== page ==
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Psalm 51

posted Mar 26, 2015, 7:30 PM by Steven Vaughan   [ updated Jul 2, 2015, 3:08 PM ]
For the leader. A psalm of David,
when Nathan the prophet came to him after he had gone in to Bathsheba.

Have mercy on me, God, in accord with your merciful love; in your abundant compassion blot out my transgressions.
Thoroughly wash away my guilt; and from my sin cleanse me.
For I know my transgressions; my sin is always before me.
Against you, you alone have I sinned; I have done what is evil in your eyes so that you are just in your word, and without reproach in your judgment.
Behold, I was born in guilt, in sin my mother conceived me.
Behold, you desire true sincerity; and secretly you teach me wisdom.
Cleanse me with hyssop, that I may be pure; wash me, and I will be whiter than snow.
You will let me hear gladness and joy; the bones you have crushed will rejoice.

Turn away your face from my sins; blot out all my iniquities.
A clean heart create for me, God; renew within me a steadfast spirit.
Do not drive me from before your face, nor take from me your holy spirit.
Restore to me the gladness of your salvation; uphold me with a willing spirit.
I will teach the wicked your ways, that sinners may return to you.
Rescue me from violent bloodshed, God, my saving God, and my tongue will sing joyfully of your justice.
Lord, you will open my lips; and my mouth will proclaim your praise.
For you do not desire sacrifice or I would give it; a burnt offering you would not accept.
My sacrifice, O God, is a contrite spirit; a contrite, humbled heart, O God, you will not scorn. 

Treat Zion kindly according to your good will; build up the walls of Jerusalem.
Then you will desire the sacrifices of the just, burnt offering and whole offerings; then they will offer up young bulls on your altar.
Traditionally referred to as the Miserere, (its first word in Latin) Psalm 51 is the most famous of the seven Penitential Psalms, praying for the removal of the personal and social disorders that sin has brought. St. John Paul II called it “the hymn of sin and pardon, a profound meditation on guilt and grace.”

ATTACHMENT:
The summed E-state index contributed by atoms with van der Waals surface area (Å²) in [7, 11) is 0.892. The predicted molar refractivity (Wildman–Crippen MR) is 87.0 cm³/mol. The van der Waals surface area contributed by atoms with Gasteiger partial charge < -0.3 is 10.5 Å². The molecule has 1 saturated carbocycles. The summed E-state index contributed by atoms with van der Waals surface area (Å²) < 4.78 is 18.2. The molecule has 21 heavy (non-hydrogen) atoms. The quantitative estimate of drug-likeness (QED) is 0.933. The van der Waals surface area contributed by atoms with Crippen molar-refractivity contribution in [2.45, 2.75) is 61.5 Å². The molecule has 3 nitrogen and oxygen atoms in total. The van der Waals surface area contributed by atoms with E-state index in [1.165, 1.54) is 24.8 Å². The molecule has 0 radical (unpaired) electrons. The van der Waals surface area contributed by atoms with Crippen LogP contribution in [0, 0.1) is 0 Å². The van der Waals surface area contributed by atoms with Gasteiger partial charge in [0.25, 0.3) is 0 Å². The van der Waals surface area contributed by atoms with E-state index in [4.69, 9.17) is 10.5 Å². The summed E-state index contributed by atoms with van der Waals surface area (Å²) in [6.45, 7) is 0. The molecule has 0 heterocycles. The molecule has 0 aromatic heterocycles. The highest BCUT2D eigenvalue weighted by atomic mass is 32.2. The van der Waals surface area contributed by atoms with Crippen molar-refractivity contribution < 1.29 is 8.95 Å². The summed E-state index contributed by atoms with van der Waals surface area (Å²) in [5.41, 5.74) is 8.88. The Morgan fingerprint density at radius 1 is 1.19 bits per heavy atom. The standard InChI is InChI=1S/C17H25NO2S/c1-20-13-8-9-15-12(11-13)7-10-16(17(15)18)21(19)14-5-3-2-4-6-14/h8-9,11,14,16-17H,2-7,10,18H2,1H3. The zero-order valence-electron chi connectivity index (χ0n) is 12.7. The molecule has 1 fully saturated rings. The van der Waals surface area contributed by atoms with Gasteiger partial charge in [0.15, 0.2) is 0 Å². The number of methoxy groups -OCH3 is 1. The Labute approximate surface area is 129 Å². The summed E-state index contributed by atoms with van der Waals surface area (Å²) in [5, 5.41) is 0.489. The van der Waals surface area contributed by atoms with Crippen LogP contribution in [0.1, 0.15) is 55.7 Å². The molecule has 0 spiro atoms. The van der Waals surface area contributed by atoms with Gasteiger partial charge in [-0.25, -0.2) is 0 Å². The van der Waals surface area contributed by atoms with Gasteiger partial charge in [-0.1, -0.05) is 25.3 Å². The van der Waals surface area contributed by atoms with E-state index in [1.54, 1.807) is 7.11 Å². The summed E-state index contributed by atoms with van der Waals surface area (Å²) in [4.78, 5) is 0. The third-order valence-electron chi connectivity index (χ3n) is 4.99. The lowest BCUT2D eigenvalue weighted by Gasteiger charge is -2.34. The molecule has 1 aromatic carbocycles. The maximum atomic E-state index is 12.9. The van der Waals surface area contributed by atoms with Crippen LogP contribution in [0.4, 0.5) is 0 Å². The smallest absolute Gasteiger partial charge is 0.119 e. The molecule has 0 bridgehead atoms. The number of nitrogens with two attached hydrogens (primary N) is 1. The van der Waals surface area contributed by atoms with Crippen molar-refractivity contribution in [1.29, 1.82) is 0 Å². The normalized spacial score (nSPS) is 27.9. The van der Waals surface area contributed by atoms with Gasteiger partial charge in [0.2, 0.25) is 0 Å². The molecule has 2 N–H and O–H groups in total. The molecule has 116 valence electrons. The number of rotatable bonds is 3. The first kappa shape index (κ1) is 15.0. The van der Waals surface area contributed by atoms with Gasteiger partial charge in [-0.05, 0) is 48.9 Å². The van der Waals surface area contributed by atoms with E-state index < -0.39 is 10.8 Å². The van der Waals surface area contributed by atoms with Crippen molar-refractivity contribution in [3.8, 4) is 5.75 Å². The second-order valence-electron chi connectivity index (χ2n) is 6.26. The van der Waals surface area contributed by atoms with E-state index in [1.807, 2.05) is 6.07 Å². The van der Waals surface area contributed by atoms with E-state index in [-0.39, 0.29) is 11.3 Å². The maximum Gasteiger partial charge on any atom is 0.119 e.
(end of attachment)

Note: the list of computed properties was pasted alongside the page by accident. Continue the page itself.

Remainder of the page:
The original psalm was authored by David, called to repentance by the severe words of the prophet Nathan, who rebuked him for his adultery with Bathsheba and for having had her husband Uriah killed. However, in later centuries it was expanded when the Jewish people returned from exile in Babylon.

After being chanted for centuries, the earliest known choral version dates from the 1480s by composer Johannes Martini. In the 16th century Orlande de Lassus writes an elaborate setting as part of his Penitential Psalms, and Palestrina, Gabrieli, Josquin des Prez and Bach all produce their own settings.

In the 1630s, Gregorio Allegri wrote a setting in 10-part harmony for exclusive use in the Sistine Chapel during Holy Week. Pope Urban VIII forbade anyone to transcribe the music or perform it elsewhere; doing so was punishable by excommunication. According to family letters, fourteen-year-old Mozart visits Rome in 1770, and hears it on Holy Wednesday. Later that night, he writes out the entire score from memory, returning to hear it again on Good Friday to make minor corrections. A British music historian obtains it, takes it to London and by 1771 publishes it. So Pope Clement XIV summons Mozart back to Rome. Only instead of excommunicating the fifteen-year-old, he lifts the ban and praises Mozart for his feat of musical genius!